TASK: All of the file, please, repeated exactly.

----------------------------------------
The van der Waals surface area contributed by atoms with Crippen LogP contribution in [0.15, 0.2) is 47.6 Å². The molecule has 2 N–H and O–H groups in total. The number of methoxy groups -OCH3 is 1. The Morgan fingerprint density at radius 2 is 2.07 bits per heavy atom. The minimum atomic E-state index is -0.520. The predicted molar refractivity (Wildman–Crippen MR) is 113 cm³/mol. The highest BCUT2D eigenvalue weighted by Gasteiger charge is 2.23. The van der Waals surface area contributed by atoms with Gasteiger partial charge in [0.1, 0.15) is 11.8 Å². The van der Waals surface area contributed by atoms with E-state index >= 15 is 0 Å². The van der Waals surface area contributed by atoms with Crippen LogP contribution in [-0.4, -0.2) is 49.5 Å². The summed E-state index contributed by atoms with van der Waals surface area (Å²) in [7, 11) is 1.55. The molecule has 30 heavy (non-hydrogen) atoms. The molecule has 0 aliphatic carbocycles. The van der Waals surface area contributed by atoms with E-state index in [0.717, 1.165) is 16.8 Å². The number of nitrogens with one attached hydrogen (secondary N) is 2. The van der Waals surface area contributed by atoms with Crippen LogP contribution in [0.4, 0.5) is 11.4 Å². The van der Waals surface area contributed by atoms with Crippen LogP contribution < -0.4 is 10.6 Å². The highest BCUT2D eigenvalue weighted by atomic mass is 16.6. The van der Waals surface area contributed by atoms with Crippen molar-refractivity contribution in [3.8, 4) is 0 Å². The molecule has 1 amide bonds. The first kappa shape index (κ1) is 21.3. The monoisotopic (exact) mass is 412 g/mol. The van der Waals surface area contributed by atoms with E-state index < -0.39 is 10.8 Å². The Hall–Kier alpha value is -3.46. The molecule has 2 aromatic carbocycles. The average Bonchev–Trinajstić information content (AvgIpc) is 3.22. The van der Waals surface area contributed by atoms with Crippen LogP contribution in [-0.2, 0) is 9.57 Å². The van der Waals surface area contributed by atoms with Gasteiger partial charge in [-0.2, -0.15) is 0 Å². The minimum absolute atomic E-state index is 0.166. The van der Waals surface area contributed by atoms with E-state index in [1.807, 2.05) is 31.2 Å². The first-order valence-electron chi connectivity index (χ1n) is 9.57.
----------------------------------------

The van der Waals surface area contributed by atoms with Crippen LogP contribution in [0.15, 0.2) is 47.6 Å². The molecule has 2 N–H and O–H groups in total. The number of methoxy groups -OCH3 is 1. The Morgan fingerprint density at radius 2 is 2.07 bits per heavy atom. The minimum atomic E-state index is -0.520. The predicted molar refractivity (Wildman–Crippen MR) is 113 cm³/mol. The highest BCUT2D eigenvalue weighted by Gasteiger charge is 2.23. The van der Waals surface area contributed by atoms with Gasteiger partial charge in [0.1, 0.15) is 11.8 Å². The van der Waals surface area contributed by atoms with E-state index >= 15 is 0 Å². The van der Waals surface area contributed by atoms with Crippen LogP contribution in [-0.4, -0.2) is 49.5 Å². The summed E-state index contributed by atoms with van der Waals surface area (Å²) in [7, 11) is 1.55. The molecule has 30 heavy (non-hydrogen) atoms. The molecule has 0 aliphatic carbocycles. The van der Waals surface area contributed by atoms with E-state index in [0.717, 1.165) is 16.8 Å². The number of nitrogens with one attached hydrogen (secondary N) is 2. The van der Waals surface area contributed by atoms with Crippen LogP contribution in [0.4, 0.5) is 11.4 Å². The van der Waals surface area contributed by atoms with Crippen LogP contribution < -0.4 is 10.6 Å². The highest BCUT2D eigenvalue weighted by atomic mass is 16.6. The van der Waals surface area contributed by atoms with Crippen molar-refractivity contribution in [3.8, 4) is 0 Å². The molecule has 1 amide bonds. The first kappa shape index (κ1) is 21.3. The monoisotopic (exact) mass is 412 g/mol. The van der Waals surface area contributed by atoms with E-state index < -0.39 is 10.8 Å². The Hall–Kier alpha value is -3.46. The molecule has 2 aromatic carbocycles. The average Bonchev–Trinajstić information content (AvgIpc) is 3.22. The van der Waals surface area contributed by atoms with Crippen LogP contribution in [-0.2, 0) is 9.57 Å². The van der Waals surface area contributed by atoms with Gasteiger partial charge in [-0.2, -0.15) is 0 Å². The minimum absolute atomic E-state index is 0.166. The van der Waals surface area contributed by atoms with E-state index in [1.807, 2.05) is 31.2 Å². The first-order valence-electron chi connectivity index (χ1n) is 9.57.